Wednesday 13 November 2019

Political secrets of success from homegrown inspirations

"No wonder that some members of the governing parties have let the opinion poll findings go to their heads a little" (Photo: Gareth Chaney Collins)
Justice Minister Frances Fitzgerald
Tanaiste Joan Burton says Fidelity's expansion is a very significant vote of confidence in Ireland's economic recovery
Fianna Fail leader Micheal Martin TD. Photo: Gareth Chaney Collins
Mary Mitchell O'Connor. Photo: Kip Carroll

We asked some of Ireland's most accomplished figures in the worlds of politics to share with us what they believe made them the successful people they have become.

ENDA KENNY Taoiseach

I want us to develop a culture where our capacity to fail, and fail better, fires our success; one where we value courage to take the risk.

When I meet successful entrepreneurs it strikes me that it's what they learned by failing that made them; not alone in the lessons of the market or business, but by acquiring psychological and emotional resilience.

Being a successful country means being a resilient country. It's the same for our young people. We must encourage them to accept difficulty as part of life and support them in developing their resilience. Success is about trying, never giving up, doing what we can to make the difference.

FRANCIS FITZGERALD Minister for Justice, Equality and Law Reform

What drives me to strive for success? Alongside a busy career in the Army, my father was always into volunteerism, setting up a community band, involving himself with the Citizens Advice Bureau and working with the Polio Fellowship of Ireland.

Volunteerism and community were fundamental values for me growing up.

He always started by asking people about their needs. As a child, I remember trailing after him up laneways when he did surveys about poor conditions. My years as a social worker built on that, leaving me focused on equality, on giving people opportunities, removing barriers, taking action that leads to change.

Denigrated it may be, but politics is the place where, by your actions, you can change people's lives for the better. That's the driver for me.


Mandela once said: "It always seems impossible until it's done." He did nothing less than bring down the tyrannical system of apartheid.

Most of us are fortunate in that we will never face such immense challenges in life. Yet his motto is one with which I, and I suspect everybody can identify.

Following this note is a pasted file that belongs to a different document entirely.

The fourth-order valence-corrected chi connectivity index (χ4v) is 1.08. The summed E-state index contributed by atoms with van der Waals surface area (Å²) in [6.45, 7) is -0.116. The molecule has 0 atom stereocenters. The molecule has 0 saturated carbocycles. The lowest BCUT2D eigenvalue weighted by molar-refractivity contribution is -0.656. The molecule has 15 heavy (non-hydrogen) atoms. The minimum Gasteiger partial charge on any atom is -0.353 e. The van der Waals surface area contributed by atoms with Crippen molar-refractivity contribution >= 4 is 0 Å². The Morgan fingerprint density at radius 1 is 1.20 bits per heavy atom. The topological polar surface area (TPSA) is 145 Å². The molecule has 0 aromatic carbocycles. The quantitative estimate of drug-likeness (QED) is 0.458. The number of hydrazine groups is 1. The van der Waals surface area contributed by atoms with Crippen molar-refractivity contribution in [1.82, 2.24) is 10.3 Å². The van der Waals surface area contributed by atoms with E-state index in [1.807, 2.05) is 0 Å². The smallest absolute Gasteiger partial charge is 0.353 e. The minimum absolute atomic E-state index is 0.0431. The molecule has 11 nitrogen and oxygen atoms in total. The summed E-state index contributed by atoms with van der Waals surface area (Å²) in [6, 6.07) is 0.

MICHEAL MARTIN Leader of Fianna Fail

I think the starting point for success in any field is hard work.

In politics, it's also important to show respect and listen as you build trust with colleagues and the public.

It's important also to be true to yourself and stand by your convictions. If you base your decisions on proper motivation, good research and you're honest with people in explaining why you're making the decision, the public respects that and will respond to it.

"I've also always been focused on eating good food, regular exercise and finding proper time with family - that helps me relax and keeps me grounded.


Accident. I own the franchise on success by accident. At least as far as my current career is concerned.

Once upon a time, I was a primary school teacher and became a principal. I loved every minute of every day in The Harold School, Glasthule. It was totally satisfactory because it wasn't about me.

Then I decided to go into politics, and the first day after I arrived in Leinster House as a TD, I managed to do the impossible - drive down the plinth - in front of cameras, which made me famous for all the wrong reasons. But that accidental fame was immeasurably useful. It allowed me to get things done, I might otherwise never have done. I was able to voice the issues that were important for the people who elected me.

When strangers start by saying: 'Of course, I know you', laughing, you learn to be grateful for the laughter that eases the introduction.

Sunday Independent

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